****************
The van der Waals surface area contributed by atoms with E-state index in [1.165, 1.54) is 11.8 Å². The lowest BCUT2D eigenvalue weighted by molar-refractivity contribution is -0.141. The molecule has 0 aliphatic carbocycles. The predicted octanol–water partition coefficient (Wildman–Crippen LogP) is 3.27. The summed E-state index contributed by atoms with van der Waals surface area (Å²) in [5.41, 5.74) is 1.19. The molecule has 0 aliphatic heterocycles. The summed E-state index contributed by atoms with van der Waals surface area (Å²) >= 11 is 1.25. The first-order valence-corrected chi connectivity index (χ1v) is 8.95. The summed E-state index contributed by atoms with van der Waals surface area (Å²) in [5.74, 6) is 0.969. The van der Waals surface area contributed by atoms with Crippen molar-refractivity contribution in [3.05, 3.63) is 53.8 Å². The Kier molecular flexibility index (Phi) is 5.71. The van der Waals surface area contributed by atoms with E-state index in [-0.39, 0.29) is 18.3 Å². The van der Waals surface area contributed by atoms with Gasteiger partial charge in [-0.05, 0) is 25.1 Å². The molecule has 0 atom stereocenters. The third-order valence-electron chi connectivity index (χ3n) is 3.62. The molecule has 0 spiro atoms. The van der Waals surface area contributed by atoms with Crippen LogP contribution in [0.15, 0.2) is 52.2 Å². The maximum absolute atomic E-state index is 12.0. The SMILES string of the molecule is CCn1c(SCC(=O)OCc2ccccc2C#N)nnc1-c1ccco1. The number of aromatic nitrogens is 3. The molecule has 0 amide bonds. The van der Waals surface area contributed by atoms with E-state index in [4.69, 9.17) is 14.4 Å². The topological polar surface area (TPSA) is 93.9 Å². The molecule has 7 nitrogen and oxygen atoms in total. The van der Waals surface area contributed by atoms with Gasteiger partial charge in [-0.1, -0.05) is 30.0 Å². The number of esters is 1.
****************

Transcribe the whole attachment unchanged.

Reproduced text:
The van der Waals surface area contributed by atoms with E-state index in [1.165, 1.54) is 11.8 Å². The lowest BCUT2D eigenvalue weighted by molar-refractivity contribution is -0.141. The molecule has 0 aliphatic carbocycles. The predicted octanol–water partition coefficient (Wildman–Crippen LogP) is 3.27. The summed E-state index contributed by atoms with van der Waals surface area (Å²) in [5.41, 5.74) is 1.19. The molecule has 0 aliphatic heterocycles. The summed E-state index contributed by atoms with van der Waals surface area (Å²) >= 11 is 1.25. The first-order valence-corrected chi connectivity index (χ1v) is 8.95. The summed E-state index contributed by atoms with van der Waals surface area (Å²) in [5.74, 6) is 0.969. The van der Waals surface area contributed by atoms with Crippen molar-refractivity contribution in [3.05, 3.63) is 53.8 Å². The Kier molecular flexibility index (Phi) is 5.71. The van der Waals surface area contributed by atoms with E-state index in [-0.39, 0.29) is 18.3 Å². The van der Waals surface area contributed by atoms with Gasteiger partial charge in [-0.05, 0) is 25.1 Å². The molecule has 0 atom stereocenters. The third-order valence-electron chi connectivity index (χ3n) is 3.62. The molecule has 0 spiro atoms. The van der Waals surface area contributed by atoms with Crippen LogP contribution in [0.15, 0.2) is 52.2 Å². The maximum absolute atomic E-state index is 12.0. The SMILES string of the molecule is CCn1c(SCC(=O)OCc2ccccc2C#N)nnc1-c1ccco1. The number of aromatic nitrogens is 3. The molecule has 0 amide bonds. The van der Waals surface area contributed by atoms with E-state index in [4.69, 9.17) is 14.4 Å². The topological polar surface area (TPSA) is 93.9 Å². The molecule has 7 nitrogen and oxygen atoms in total. The van der Waals surface area contributed by atoms with Gasteiger partial charge in [-0.1, -0.05) is 30.0 Å². The number of esters is 1.